Those of you who recall the CB (citizens band) radio craze of the 1970s may recognize the following expression the era spawned: "Keep the pedal to the metal." Its fundamental meaning - push ahead with determination - comes to mind as I consider what I believe is the optimal municipal bond strategy at this time.
Following recent and very thoughtful guest contributions to Muni Nation, I thought it's time I provide my outlook for the remainder of the second quarter. Firstly, I think it is important to take note of the municipal market's performance thus far in 2016 (through April 29). Returns were positive each of the last four months; the market is up 2.42% year-to-date1. The eight consecutive months of cash inflows into muni funds that helped fuel these gains highlight the key fundamentals supporting this market: a modest increase in new bond supply, the historically low default rate2 underlying the majority of issues, and the taxable equivalent yields compared to many taxable alternatives.
Comparative Index Yields (Nominal vs. Taxable Equivalent Muni) As of 5/1/16:
Additionally, I believe that yields should hold at or near current levels even in the unlikely event that the Federal Reserve pushes interest rates higher before the end of the year. I would continue to expect munis to deliver relatively favorable returns.
Invoking the title of this piece, I suggest again: keep the pedal to the metal. Municipals can continue to form an important part of an investor's core strategy in the near future. Investors should not deviate from employing municipal bonds, both tactically and strategically, in their portfolios. Stay the course.
1Source: Barclays. Based on the Barclays Municipal Bond Index. The index is considered representative of the broad market for investment-grade, tax-exempt bonds with a maturity of at least one year.
2Source: Moody's Investors Services.
Yield to Worst measures the lowest of either yield-to-maturity or yield-to-call date on every possible call date.
Taxable equivalent yields are used by investors to compare yields on taxable and tax-exempt securities after accounting for federal income taxes. TEY represents the yield a taxable bond investment would have to earn in order to match, after deducting federal income taxes, the yield available on a tax-exempt municipal bond investment. TEY = Tax-Free Municipal Bond Yield/(1 -Tax Rate).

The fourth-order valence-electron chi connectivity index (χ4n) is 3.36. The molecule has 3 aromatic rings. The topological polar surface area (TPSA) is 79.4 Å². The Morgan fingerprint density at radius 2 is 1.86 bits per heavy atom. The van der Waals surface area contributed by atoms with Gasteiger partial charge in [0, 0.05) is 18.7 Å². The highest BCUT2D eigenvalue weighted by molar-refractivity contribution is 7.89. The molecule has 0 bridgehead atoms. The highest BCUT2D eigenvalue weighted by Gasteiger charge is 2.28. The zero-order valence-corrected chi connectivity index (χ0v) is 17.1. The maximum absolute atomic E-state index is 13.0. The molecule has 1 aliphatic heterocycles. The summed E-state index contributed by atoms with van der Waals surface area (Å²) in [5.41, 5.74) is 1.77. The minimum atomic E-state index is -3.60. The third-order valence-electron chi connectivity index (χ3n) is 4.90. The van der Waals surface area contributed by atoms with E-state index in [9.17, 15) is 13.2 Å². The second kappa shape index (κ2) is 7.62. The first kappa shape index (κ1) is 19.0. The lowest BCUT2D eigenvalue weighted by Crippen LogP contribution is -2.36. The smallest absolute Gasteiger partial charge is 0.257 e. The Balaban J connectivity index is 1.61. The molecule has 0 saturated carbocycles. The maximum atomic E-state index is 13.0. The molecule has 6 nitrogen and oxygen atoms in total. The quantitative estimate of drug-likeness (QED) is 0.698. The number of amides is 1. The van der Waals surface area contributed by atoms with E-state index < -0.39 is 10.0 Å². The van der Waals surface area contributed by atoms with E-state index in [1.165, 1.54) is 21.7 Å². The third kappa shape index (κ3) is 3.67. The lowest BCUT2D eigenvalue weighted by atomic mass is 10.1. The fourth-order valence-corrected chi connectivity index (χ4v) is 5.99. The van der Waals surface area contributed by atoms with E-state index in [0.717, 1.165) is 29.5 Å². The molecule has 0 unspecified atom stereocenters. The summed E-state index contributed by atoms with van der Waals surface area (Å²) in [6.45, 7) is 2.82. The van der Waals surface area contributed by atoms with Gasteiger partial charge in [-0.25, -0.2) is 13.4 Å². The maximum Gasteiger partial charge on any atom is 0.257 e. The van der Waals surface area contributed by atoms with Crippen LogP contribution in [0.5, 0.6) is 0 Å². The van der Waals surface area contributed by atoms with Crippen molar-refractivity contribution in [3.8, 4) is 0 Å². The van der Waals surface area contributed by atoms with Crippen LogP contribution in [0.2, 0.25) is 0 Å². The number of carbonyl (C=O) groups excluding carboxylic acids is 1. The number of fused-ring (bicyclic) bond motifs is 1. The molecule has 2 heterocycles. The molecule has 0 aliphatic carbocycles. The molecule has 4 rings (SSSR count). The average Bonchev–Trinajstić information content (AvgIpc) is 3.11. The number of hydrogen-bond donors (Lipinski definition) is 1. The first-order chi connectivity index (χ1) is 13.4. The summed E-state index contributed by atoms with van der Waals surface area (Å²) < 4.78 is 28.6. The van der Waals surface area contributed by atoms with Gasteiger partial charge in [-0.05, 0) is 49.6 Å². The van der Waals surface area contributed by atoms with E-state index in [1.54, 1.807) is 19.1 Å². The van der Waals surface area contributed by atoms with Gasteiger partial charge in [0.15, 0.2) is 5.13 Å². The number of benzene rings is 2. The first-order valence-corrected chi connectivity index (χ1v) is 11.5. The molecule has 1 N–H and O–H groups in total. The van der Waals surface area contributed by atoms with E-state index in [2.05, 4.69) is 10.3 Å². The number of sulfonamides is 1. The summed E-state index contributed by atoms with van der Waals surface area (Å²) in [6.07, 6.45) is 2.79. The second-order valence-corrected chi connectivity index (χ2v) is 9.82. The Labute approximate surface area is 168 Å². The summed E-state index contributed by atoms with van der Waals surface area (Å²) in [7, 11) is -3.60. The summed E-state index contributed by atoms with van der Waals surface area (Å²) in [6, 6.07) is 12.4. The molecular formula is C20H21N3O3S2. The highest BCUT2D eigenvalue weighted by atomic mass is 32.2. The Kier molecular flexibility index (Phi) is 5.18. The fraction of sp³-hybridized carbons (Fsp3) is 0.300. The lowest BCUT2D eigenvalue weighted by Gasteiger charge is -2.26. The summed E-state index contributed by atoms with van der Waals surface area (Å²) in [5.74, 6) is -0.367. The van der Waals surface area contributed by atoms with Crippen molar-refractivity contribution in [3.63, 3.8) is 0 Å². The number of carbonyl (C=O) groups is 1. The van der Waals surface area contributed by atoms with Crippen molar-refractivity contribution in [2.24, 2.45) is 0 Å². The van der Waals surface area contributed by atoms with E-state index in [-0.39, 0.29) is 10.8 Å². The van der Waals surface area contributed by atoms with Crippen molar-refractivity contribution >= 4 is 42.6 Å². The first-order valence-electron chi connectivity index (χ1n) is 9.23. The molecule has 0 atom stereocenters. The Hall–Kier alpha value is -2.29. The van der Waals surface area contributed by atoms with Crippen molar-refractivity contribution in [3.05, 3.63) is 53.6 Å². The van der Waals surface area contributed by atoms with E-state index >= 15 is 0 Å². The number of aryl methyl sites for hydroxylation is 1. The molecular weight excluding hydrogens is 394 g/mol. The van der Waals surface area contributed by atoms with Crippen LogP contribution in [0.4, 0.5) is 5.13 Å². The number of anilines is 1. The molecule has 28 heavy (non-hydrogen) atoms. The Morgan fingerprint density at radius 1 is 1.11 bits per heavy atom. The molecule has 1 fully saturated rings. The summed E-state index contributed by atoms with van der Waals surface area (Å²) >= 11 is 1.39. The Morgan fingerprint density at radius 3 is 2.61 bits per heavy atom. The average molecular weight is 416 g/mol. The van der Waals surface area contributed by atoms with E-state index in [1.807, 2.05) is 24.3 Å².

The graph displays the yields of the Barclays Municipal Bond Index and Barclays High-Yield Municipal Index on a tax-equivalent return basis and compares such yields to other asset classes as represented by the indexes described below. Fixed income investments have interest rate risk, which refers to the risk that bond prices generally fall as interest rates rise and vice versa. U.S. government bonds are guaranteed by the full faith and credit of the United States government. Municipal and corporate bonds are not guaranteed by the full faith and credit of the United States and carry the credit risk of the issuer. Municipal bonds are exempt from federal taxes and often state and local taxes. U.S. Treasuries are exempt from state and local taxes, but subject to federal taxes. Prices of bonds change in response to factors such as interest rates and issuer's creditworthiness, among others.
The Barclays Municipal Bond Index is considered representative of the broad market for investment-grade, tax-exempt bonds with a maturity of at least one year. The Barclays High-Yield Municipal Bond Index is considered representative of the broad market for below investment-grade, tax-exempt bonds with a maturity of at least one year. The Barclays U.S. Corporate Bond Index is considered representative of the broad market for investment-grade U.S. corporate bonds with a maturity of at least one year. The Barclays U.S. Treasury Index is considered representative of public obligations of the U.S. Treasury with a remaining maturity of at least one year.
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